Oh, the poor beleaguered American corporation. To hear GOP leaders, and even a few Democrats, tell the tale, companies in the U.S. are severely overtaxed and it’s limiting America’s competitiveness. And that’s why the GOP-controlled Congress wants to slash the corporate income tax from the current 35 percent, to just 20 percent.
At first glance, it almost sounds reasonable. Corporations in most advanced western countries do pay a lower statutory tax rate— averaging about 22-24 percent— than in the U.S. But once you account for the differences in the number of special breaks and loopholes that so riddle the U.S. tax code, the effective corporate tax rate drops sharply, to just over 18 percent according to most analyses, which puts the U.S. well down the list in terms of actual taxes paid by corporations.
This would hardly surprise anyone who has tracked who pays what in America today. Back in the socialist paradise of the Eisenhower administration, U.S. corporations paid a third of all taxes to the federal government. Today, it’s nine percent and if the GOP has its way, it will likely drop to less than five.
The proposed corporate tax cut is the biggest cost item in the GOP’s plan, and it will, by itself, wipe out almost $1.5 trillion in federal revenue over the next decade. If the cut in corporate tax rates were paired with a plan to eliminate the legions of special interest tax breaks that companies regularly deploy to trim their tax bills, that would be one thing. But that isn’t in the Republican plan. This is simply a huge tax cut for corporations at a time of record profits.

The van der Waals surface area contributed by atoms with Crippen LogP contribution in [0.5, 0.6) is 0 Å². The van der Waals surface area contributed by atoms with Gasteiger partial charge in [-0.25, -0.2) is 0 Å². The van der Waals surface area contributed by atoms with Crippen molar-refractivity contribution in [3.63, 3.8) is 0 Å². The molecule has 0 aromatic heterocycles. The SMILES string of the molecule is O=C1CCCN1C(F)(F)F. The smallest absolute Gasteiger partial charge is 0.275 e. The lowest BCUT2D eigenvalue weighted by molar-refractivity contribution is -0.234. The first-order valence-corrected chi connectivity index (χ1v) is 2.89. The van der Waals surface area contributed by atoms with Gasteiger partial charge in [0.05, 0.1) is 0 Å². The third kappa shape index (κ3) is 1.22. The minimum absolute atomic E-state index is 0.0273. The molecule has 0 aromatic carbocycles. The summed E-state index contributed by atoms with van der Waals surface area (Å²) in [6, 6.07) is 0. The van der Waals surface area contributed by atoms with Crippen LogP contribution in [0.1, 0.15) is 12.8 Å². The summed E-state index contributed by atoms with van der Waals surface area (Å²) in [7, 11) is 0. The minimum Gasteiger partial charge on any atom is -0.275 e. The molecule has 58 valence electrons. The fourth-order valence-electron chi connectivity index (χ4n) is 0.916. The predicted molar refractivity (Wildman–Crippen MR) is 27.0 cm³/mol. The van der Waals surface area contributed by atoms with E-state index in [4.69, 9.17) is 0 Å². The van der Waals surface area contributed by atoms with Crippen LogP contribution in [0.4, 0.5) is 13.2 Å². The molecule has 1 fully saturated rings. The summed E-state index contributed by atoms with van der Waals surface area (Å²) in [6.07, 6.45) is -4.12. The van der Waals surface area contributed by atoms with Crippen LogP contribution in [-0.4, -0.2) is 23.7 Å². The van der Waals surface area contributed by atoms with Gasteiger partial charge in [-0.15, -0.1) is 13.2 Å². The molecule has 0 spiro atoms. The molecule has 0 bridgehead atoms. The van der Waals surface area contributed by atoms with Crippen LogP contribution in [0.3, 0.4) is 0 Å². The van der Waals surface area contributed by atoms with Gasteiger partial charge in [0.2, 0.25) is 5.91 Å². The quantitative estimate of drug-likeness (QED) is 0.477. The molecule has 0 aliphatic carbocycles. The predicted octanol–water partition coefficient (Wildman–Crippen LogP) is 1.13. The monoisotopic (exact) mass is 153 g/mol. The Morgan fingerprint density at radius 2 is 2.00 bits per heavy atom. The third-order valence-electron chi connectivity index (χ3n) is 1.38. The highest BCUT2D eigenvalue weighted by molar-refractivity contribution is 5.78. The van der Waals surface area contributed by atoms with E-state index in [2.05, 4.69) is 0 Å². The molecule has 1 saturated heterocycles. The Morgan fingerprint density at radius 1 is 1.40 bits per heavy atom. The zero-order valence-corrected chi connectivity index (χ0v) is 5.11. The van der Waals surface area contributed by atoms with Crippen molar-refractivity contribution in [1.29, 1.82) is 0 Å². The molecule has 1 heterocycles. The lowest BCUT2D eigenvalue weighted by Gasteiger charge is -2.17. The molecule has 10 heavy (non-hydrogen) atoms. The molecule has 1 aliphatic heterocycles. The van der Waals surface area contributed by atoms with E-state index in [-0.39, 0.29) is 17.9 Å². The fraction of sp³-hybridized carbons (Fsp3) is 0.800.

The GOP recognizes how this is going to look to the public, so they are using make-believe in order to convince voters that this isn’t what it looks like— i.e., a huge payoff to their well-heeled donor class. They are suggesting that once their tax bills are lowered, these U.S. corporations will use their extra profits to boost workers’ pay and create new jobs.
That’s absurd. We don’t have to guess where extra corporate profits will end up. We can simply use history as a guide. Since 1978, the average inflation-adjusted wage in the U.S. has grown by an anemic 10.9 percent, while the pay of corporate executives has increased by a whopping 997 percent according to the nonpartisan Economic Policy Institute. Large U.S. corporations have consolidated their power and most are making money hand over fist. And that money is going straight to the top, to executives and major shareholders, further exacerbating the already unprecedented level of income inequality in the U.S.
Far from helping average Americans, the GOP tax plan helps pay for its massive corporate give-away by closing loopholes and tax deductions for middle-class families. Depending on which version of the bill, if any, winds up on President Trump’s desk, the GOP would cut home mortgage interest deductions, state and local tax deductions, tax credits for medical expenses, family adoption, even a tax deduction for teachers who use their own money to buy their students school supplies. In other words, they’re more than happy to nickel-and-dime the middle class to pay for massive tax cuts for the very rich. Vermont Sen. Bernie Sanders was right to call it “Robin Hood in reverse.”
Republicans can’t even argue the point. Some, such as Sen. Lindsey Graham, have readily acknowledged what’s really going on here— their plutocratic donors have paid for their campaigns and they expect to be well compensated for their contributions, or the campaign funds will dry up. Republican leaders have suggested as much in hopes of scaring their members into supporting a tax plan that is very likely the most inequitable ever devised in American history.
The GOP should be ashamed at the dishonesty, inequity, and outright venality represented by their plan. This is American governance at its very worst.